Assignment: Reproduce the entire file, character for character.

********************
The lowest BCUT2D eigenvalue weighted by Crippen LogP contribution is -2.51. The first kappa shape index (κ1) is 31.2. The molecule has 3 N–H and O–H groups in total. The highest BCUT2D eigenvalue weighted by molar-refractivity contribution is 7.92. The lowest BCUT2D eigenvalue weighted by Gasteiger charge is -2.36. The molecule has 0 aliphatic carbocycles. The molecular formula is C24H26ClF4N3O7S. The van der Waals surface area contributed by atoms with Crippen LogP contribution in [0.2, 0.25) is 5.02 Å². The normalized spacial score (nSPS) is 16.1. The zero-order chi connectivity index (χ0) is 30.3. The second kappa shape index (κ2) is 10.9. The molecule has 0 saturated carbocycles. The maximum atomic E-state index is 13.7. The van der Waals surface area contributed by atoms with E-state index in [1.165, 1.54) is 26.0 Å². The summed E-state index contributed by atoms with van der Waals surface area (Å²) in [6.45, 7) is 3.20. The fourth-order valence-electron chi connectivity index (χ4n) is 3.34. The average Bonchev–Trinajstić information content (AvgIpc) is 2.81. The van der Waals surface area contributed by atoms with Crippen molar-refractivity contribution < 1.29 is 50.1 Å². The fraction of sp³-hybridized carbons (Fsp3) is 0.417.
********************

The lowest BCUT2D eigenvalue weighted by Crippen LogP contribution is -2.51. The first kappa shape index (κ1) is 31.2. The molecule has 3 N–H and O–H groups in total. The highest BCUT2D eigenvalue weighted by molar-refractivity contribution is 7.92. The lowest BCUT2D eigenvalue weighted by Gasteiger charge is -2.36. The molecule has 0 aliphatic carbocycles. The molecular formula is C24H26ClF4N3O7S. The van der Waals surface area contributed by atoms with Crippen LogP contribution in [0.2, 0.25) is 5.02 Å². The normalized spacial score (nSPS) is 16.1. The zero-order chi connectivity index (χ0) is 30.3. The second kappa shape index (κ2) is 10.9. The molecule has 0 saturated carbocycles. The maximum atomic E-state index is 13.7. The van der Waals surface area contributed by atoms with E-state index in [1.165, 1.54) is 26.0 Å². The summed E-state index contributed by atoms with van der Waals surface area (Å²) in [6.45, 7) is 3.20. The fourth-order valence-electron chi connectivity index (χ4n) is 3.34. The average Bonchev–Trinajstić information content (AvgIpc) is 2.81. The van der Waals surface area contributed by atoms with Crippen molar-refractivity contribution < 1.29 is 50.1 Å². The fraction of sp³-hybridized carbons (Fsp3) is 0.417.